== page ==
How to Decide which Cutting Machine is Best for You

There are plethoras of different electronic cutting and embossing machines to choose from, and it can be overwhelming to make a decision. Some of these machines aren't necessarily "cheap" either, so we'd like to give you a comprehensive view of your options before you make a purchase. Even if you have decided on a specific brand that you might like, many brands make more than one kind of cutting machine, each with different pricing and capabilities. You may choose to start with a simpler machine for basic projects, but later switch to a different machine/brand to create projects that are more complex. There are many factors that come in to play when you are deciding which machine is best for you, and that all depends on your budget, projects you plan on making, and knowledge about certain software… So let's get started.

1. Cricut Maker

a. Currently dominating the market, the Cricut Maker is thought to have the greatest capability and best strength. The machine is relatively quiet and can cut & emboss hundreds of materials including wood and leather. This is a great machine for cutting firmer, thick materials with speed and precision. The software meant for the Cricut Maker is relatively easy to learn, free (with optional subscription), and there are many tutorials on how to work the systems. The retail price for one of these machines is about $400, so its not the cheapest, but well worth the price. You will notice many advanced professionals on YouTube using this machine, but that does not mean it is not meant for beginners.

2. Cricut Explore Air

a. Made by the same company as the previous, the Cricut Explore is a more compact version of the Maker. It still has incredible versatility, but not necessarily as "strong," meaning it can't cut materials like leather and wood. The Design Space software is the same, and the machine itself comes in at a much cheaper price of $250. This is a really good option if you are wanting to do more vinyl, paper, and ink transfer projects.

3. Silhouette Cameo

a. Many regard the Cameo to be the best Silhouette machine, and it is most frequently compared to the Cricut Explore Air. The cameo is very compact and has all of the necessary capabilities for creating stickers, decals,etc. Like the Explore Air, the Cameo cannot cut thicker materials like fabric, leather or wood, but is still suitable for over a hundred lighter-duty materials. The newest Cameo is $300, and its Silhouette Studio software has different levels. Their basic software is free, but their most complex software is $75, which.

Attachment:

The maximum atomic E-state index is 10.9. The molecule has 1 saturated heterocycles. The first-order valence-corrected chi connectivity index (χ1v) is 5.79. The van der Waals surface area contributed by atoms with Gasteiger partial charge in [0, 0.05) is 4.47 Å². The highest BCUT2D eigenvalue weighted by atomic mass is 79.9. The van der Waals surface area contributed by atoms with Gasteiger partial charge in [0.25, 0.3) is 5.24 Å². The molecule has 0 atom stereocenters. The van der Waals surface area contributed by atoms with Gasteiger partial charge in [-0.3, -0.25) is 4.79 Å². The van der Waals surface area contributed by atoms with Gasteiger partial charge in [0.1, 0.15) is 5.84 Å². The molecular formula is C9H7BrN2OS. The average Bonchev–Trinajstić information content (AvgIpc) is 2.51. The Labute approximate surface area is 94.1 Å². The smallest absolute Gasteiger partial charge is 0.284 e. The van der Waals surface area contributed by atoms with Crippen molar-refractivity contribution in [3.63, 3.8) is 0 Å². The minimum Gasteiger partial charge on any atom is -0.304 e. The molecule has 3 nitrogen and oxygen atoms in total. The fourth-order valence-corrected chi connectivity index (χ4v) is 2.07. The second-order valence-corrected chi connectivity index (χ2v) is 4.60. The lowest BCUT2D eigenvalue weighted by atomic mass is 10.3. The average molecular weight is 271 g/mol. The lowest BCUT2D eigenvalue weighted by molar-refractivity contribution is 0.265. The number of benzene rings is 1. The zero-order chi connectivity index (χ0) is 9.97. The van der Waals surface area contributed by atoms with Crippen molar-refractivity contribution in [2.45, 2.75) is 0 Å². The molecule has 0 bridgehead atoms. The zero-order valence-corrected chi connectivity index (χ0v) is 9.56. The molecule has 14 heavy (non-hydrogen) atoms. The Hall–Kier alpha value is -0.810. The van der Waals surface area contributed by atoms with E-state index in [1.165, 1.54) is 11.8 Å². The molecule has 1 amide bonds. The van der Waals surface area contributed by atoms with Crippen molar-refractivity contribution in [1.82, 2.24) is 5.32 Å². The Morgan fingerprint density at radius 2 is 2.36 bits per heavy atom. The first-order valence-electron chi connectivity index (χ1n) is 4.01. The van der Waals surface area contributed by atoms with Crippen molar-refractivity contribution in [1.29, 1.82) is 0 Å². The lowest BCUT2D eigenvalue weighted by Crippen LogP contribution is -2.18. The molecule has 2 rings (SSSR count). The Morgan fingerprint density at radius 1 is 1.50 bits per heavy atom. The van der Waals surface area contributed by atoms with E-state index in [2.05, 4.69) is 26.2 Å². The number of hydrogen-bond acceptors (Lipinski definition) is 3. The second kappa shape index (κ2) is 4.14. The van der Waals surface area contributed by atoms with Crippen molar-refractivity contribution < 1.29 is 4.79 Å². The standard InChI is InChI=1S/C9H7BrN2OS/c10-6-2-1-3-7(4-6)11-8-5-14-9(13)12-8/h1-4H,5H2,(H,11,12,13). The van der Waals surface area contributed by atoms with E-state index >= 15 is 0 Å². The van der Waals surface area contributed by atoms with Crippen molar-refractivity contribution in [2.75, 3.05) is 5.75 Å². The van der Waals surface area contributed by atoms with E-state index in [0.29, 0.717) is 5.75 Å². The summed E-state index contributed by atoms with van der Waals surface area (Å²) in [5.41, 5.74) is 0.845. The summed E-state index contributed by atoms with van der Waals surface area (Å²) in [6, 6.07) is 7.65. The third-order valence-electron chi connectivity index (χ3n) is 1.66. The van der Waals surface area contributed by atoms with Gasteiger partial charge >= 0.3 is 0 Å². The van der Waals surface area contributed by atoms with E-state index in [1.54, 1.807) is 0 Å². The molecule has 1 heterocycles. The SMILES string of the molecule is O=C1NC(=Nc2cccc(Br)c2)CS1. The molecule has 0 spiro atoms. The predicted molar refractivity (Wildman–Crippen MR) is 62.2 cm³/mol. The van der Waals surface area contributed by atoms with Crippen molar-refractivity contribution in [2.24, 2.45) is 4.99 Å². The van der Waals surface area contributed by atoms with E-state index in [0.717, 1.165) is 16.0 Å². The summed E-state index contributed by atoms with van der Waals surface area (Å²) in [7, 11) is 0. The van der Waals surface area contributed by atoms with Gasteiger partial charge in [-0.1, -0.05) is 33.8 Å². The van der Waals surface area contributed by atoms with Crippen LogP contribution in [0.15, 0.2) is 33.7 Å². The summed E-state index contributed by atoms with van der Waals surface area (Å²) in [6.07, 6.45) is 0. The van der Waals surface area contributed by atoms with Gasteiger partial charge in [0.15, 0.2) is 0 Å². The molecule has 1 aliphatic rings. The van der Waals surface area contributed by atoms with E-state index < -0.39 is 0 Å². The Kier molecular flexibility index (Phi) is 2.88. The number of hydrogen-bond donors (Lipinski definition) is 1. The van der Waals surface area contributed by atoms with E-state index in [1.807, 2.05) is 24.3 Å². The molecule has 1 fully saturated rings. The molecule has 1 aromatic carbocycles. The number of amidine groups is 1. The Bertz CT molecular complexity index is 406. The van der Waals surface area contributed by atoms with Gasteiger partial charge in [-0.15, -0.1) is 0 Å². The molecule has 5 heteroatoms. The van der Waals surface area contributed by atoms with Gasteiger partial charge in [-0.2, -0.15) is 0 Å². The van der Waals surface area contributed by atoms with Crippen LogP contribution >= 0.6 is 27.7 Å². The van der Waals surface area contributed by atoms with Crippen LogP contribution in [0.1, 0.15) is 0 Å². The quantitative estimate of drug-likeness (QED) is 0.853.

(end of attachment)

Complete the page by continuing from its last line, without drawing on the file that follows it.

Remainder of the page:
4. Silhouette Curio

a. The Curio is meant to be used in conjunction with the Cameo rather than as a replacement. The Curio can emboss, deboss, etch, stipple, and can handle thicker materials, which is amazing for a wider range of projects. You may be thinking that if this machine has more capability than the cameo, then it must be better, but not necessarily. The Curio does not have as large of a cutting capacity, auto-adjustments, or the Bluetooth connectivity that the Cameo has, but it comes in at $250.

5. Silhouette Portrait

a. This is the most basic of all three cutting machines offered by Silhouette, however is perfect for those who are only looking for the simple cutting capability. The machine does not work as fast, and isn't the best for extremely intricate designs. However, it is the cheapest option offered by Silhouette, and it still gets the job done. With a price of $200, the Portrait is perfect for those getting started in smaller cutting crafts.

6. Brother ScanNCut

a. The Brother ScanNCut machines stand out from other brands mainly because of its "scan" feature. This means that the machine can scan an image that is on your paper/material and cut it out. This machine still works with SVG files, but files are not necessary in using the scan feature. The machine only cuts the lighter-duty materials, but is good for those aiming to make paper crafts, stickers, and decals. You can edit your files and cuts on the free CanvasWorkspace software or on the machine's touchscreen, a perfect option for those who do not want to deal with a computer or external apps.The highest model is $400, but you can get a model for as low as $305.

7. Honorable mentions

a. Sizzix Eclips (discontinued) - Sizzix still makes manual die cutting machines that work with a crank, and if that's more your style, check out their Sizzix Big Shot.

b. Gemini by Crafter's Companion is not a manual crank, but it is also not an electric cutting machine. It moves the die on top of the paper and through itself, but the die cuts the material instead of a moving blade.

Important things to remember when picking out a machine:

  • The projects you want to make
  • The cost of the machine
  • The cost of the software
  • If you even want to use a software vs. in-machine editing